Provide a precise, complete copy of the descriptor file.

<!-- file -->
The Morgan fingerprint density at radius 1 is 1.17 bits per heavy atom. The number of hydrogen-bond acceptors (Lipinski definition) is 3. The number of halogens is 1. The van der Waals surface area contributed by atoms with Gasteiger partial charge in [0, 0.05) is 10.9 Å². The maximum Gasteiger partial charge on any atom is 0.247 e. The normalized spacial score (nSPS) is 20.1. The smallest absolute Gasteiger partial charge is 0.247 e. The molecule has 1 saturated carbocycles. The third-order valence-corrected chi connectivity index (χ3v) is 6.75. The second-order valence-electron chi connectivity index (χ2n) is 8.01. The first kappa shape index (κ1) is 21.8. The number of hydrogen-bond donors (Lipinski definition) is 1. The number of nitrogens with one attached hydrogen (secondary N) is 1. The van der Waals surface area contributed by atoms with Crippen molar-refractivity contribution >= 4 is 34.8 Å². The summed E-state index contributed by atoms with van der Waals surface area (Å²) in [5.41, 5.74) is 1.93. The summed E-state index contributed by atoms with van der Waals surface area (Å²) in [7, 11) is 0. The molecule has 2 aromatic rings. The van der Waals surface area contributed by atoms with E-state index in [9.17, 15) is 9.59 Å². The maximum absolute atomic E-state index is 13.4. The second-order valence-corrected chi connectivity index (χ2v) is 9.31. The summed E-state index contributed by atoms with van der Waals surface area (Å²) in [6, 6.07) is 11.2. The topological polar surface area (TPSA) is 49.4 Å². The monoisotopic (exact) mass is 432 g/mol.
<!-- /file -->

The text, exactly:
The Morgan fingerprint density at radius 1 is 1.17 bits per heavy atom. The number of hydrogen-bond acceptors (Lipinski definition) is 3. The number of halogens is 1. The van der Waals surface area contributed by atoms with Gasteiger partial charge in [0, 0.05) is 10.9 Å². The maximum Gasteiger partial charge on any atom is 0.247 e. The normalized spacial score (nSPS) is 20.1. The smallest absolute Gasteiger partial charge is 0.247 e. The molecule has 1 saturated carbocycles. The third-order valence-corrected chi connectivity index (χ3v) is 6.75. The second-order valence-electron chi connectivity index (χ2n) is 8.01. The first kappa shape index (κ1) is 21.8. The number of hydrogen-bond donors (Lipinski definition) is 1. The number of nitrogens with one attached hydrogen (secondary N) is 1. The van der Waals surface area contributed by atoms with Crippen molar-refractivity contribution >= 4 is 34.8 Å². The summed E-state index contributed by atoms with van der Waals surface area (Å²) in [5.41, 5.74) is 1.93. The summed E-state index contributed by atoms with van der Waals surface area (Å²) in [7, 11) is 0. The molecule has 2 aromatic rings. The van der Waals surface area contributed by atoms with E-state index in [9.17, 15) is 9.59 Å². The maximum absolute atomic E-state index is 13.4. The second-order valence-corrected chi connectivity index (χ2v) is 9.31. The summed E-state index contributed by atoms with van der Waals surface area (Å²) in [6, 6.07) is 11.2. The topological polar surface area (TPSA) is 49.4 Å². The monoisotopic (exact) mass is 432 g/mol.